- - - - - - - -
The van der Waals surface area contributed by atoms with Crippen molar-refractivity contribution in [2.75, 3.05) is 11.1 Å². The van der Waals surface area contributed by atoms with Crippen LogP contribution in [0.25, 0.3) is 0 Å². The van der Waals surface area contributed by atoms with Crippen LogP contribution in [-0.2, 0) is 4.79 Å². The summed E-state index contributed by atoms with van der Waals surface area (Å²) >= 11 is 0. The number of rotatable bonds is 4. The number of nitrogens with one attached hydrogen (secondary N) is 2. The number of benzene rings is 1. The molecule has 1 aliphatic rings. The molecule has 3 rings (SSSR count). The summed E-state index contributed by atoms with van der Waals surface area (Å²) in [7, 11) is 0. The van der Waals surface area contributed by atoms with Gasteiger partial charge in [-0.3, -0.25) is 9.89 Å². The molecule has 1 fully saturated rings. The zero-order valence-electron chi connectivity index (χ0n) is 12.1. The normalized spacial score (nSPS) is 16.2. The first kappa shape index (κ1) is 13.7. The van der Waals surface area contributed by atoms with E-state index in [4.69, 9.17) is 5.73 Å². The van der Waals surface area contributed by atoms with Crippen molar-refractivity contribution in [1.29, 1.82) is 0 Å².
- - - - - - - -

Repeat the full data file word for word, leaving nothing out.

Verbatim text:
The van der Waals surface area contributed by atoms with Crippen molar-refractivity contribution in [2.75, 3.05) is 11.1 Å². The van der Waals surface area contributed by atoms with Crippen LogP contribution in [0.25, 0.3) is 0 Å². The van der Waals surface area contributed by atoms with Crippen LogP contribution in [-0.2, 0) is 4.79 Å². The summed E-state index contributed by atoms with van der Waals surface area (Å²) >= 11 is 0. The number of rotatable bonds is 4. The number of nitrogens with one attached hydrogen (secondary N) is 2. The number of benzene rings is 1. The molecule has 1 aliphatic rings. The molecule has 3 rings (SSSR count). The summed E-state index contributed by atoms with van der Waals surface area (Å²) in [7, 11) is 0. The van der Waals surface area contributed by atoms with Gasteiger partial charge in [-0.3, -0.25) is 9.89 Å². The molecule has 1 fully saturated rings. The zero-order valence-electron chi connectivity index (χ0n) is 12.1. The normalized spacial score (nSPS) is 16.2. The first kappa shape index (κ1) is 13.7. The van der Waals surface area contributed by atoms with E-state index in [4.69, 9.17) is 5.73 Å². The van der Waals surface area contributed by atoms with Crippen molar-refractivity contribution in [1.29, 1.82) is 0 Å².